ABOVE: Tour owners, from left, Janet Gamache, Brian Young, John Tucker and Paula Tucker.
Segway tours in Mount Dora are hardly new. The two-wheeled personal transporters have been rolling through the streets of the historic downtown and waterfront for years. What has changed for the popular tours are its owners and its new scenic waterfront location. Longtime Mount Dora area residents Brian Young and Janet Gamache have joined forces with Paula and John Tucker to take over the city’s Segway tours and rename it Glide Adventure Tours. The foursome aren’t new to operating tours in Mount Dora nor partnering on business ventures. The Tuckers have owned and operated Taste of our Town Tours in Mount Dora since 2013. Paula served as Mount Dora’s Postmaster for six years and John is currently a city councilman. Young and Gamache are the organizers of several of Mount Dora’s large downtown events. Last year, the foursome partnered to open CatBoat Adventures, a guided two-person watercraft tour across Lake Dora and through the Dora Canal that departs from Mount Dora. Segway of Central Florida, located in downtown Mount Dora, will no longer offer tours, but will continue to offer sales, service and maintenance of the personal transporters, according to Young. Glide Adventure Tours is expected to launch in early June with five Segway Personal Transporters and plans to expand to 10 as demand for the tour grows. The tours will be based out of Mount Dora Marina and Boating Center located between downtown shops and the lighthouse The 90-minute Segway tours will depart from Mount Dora Marina and Boating Center next to Evans Park and wind through downtown Mount Dora and Evans Park and then travel to scenic Palm Island Boardwalk and Lighthouse Point. A new two-hour evening tour will be added to encompass enjoying the city’s beautiful sunsets from Lighthouse Point. The 90-minute tours are $55 per person plus tax and the new 2-hour tours are $65 per person plus tax. The age requirement to ride is 12 years and older, and the weight requirement is for riders to weigh between 100 and 260 pounds. The minimum number for a tour is two people and the maximum is eight. Glide Tours will be offering packages for larger groups that allow group members to split between Segway tours and CatBoat Adventures tours.
ABOVE: The bar at Fiesta Grande Mexican restaurant in Mount Dora on May 5.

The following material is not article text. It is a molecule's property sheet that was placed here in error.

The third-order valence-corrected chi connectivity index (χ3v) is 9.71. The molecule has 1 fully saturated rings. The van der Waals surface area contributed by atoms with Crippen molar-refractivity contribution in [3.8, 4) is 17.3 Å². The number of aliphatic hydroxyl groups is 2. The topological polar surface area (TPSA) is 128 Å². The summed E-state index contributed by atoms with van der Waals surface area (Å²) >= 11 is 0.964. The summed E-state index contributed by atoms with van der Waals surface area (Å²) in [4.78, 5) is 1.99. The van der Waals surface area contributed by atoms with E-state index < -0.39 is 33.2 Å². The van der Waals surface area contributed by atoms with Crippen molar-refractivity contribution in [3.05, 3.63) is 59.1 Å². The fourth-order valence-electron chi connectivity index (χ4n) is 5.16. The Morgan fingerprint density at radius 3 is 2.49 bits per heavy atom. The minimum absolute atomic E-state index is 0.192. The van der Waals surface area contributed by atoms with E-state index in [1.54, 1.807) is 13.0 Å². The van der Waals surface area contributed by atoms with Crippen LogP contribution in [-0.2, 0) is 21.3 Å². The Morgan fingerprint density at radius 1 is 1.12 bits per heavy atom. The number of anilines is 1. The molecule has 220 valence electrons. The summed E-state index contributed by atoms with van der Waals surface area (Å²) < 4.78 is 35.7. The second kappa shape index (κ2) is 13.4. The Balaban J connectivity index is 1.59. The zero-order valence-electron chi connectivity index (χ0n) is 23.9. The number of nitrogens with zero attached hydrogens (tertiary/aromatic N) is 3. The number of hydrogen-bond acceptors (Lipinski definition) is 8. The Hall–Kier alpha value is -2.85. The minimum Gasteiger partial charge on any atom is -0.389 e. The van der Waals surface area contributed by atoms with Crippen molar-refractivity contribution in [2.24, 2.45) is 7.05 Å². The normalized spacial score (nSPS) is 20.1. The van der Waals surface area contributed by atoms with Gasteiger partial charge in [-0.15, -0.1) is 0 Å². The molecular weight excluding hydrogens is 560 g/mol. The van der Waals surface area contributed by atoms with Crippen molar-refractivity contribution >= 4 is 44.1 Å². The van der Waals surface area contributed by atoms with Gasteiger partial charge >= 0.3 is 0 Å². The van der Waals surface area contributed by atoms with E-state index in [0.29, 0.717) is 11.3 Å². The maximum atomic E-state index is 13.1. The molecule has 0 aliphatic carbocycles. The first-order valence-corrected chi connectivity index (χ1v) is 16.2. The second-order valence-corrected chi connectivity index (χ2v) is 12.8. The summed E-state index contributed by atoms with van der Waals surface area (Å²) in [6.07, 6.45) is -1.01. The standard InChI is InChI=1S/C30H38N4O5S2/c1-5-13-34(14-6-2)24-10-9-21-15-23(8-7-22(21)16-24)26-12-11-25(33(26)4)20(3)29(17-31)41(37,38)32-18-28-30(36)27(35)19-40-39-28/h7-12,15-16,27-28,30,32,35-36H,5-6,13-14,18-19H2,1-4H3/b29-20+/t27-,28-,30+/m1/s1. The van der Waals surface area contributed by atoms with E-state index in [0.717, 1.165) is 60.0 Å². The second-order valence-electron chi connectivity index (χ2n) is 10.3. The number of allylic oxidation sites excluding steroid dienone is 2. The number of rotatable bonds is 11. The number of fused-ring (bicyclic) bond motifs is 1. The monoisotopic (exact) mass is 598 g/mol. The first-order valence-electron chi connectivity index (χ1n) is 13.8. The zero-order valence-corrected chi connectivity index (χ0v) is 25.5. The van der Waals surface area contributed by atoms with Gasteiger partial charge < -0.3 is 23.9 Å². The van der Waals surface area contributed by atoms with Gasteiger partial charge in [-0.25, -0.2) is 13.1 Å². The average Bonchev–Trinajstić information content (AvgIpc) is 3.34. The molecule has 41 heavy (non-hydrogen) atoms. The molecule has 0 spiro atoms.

Times have changed in the days of COVID-19. Now police officers in small towns like Mount Dora can find themselves stuck between the proverbial rock and a hard place. Over the years, Mount Dora Police Department (MDPD) has emphasized its community policing, a philosophy that creates a constructive partnership between law enforcement and the community. The strategy enables police departments to build trust and understanding which creates a stronger bond with local residents, business owners and neighborhoods. That bond helps shape goodwill and prevent crime.
Now MDPD must balance community policy with public safety by enforcing Florida Governor’s Ron DeSantis’ executive orders designed to protect the public’s safety by mitigating the spread of COVID-19.
That is what happened on May 5, one day after DeSantis allowed a limited reopening of restaurants' dining rooms, but did not allow patrons at at close proximity to each other at their bars. That evening MDPD responded to Fiesta Grande Mexican Restaurant after receiving a call about the large crowd. At the same time, a photo of the restaurant’s bar crowded with patrons appearing to have drinks was being circulated statewide on social media. The temporary order requires restaurants have six feet of social distancing, but compliance is the responsibility of the business owners, not the patrons.
The image was captured by a food delivery driver who was on duty and had to enter the restaurant. Although the driver is not the person that placed the call to authorities, his photo sparked concern inside the city and out.
“Local law enforcement has been working a fine line between enforcing the governor’s executive order and being empathetic to the needs of our business community,” said Mount Dora Police Chief Robert Bell. “We appreciate our merchant partners and hope they police themselves. However, in the rare occasion where we have to get involved, their quick compliance to the order is appreciated.”
Meanwhile, other Mount Dora restaurants are complying and working hard to provide a safe environment for their employees and patrons. Pisces Rising published a reopening message on Facebook that outlined how they will be improving safety during COVID-19, including switching to disposable paper menus, screening staff prior to work and requiring masks for employees that have direct contact with customers as recommended by DeSantis. The Olive Branch Mediterranean Grille also requires staff to wear masks, placed a hand-sanitizing station at the entrance for guests and employees, physically removed several of its tables and chairs and increased sanitation efforts. Las Palmas Cuban Restaurant also requires its staff to wear masks. Allyson A Bakeshop, whose owner is a former ER doctor,accepted only credit card payments and had an efficient no-contact policy during the initial shutdown. All of the voluntary safety practices at restaurants come at an increased cost to the businesses that are already operating under difficult financial limitations.
Although local police departments are on the front lines to enforce DeSantis’ order for public health, anyone can report business violations directly to the Florida Department of Business and Professional Regulation (DBPR) using their online form available here.
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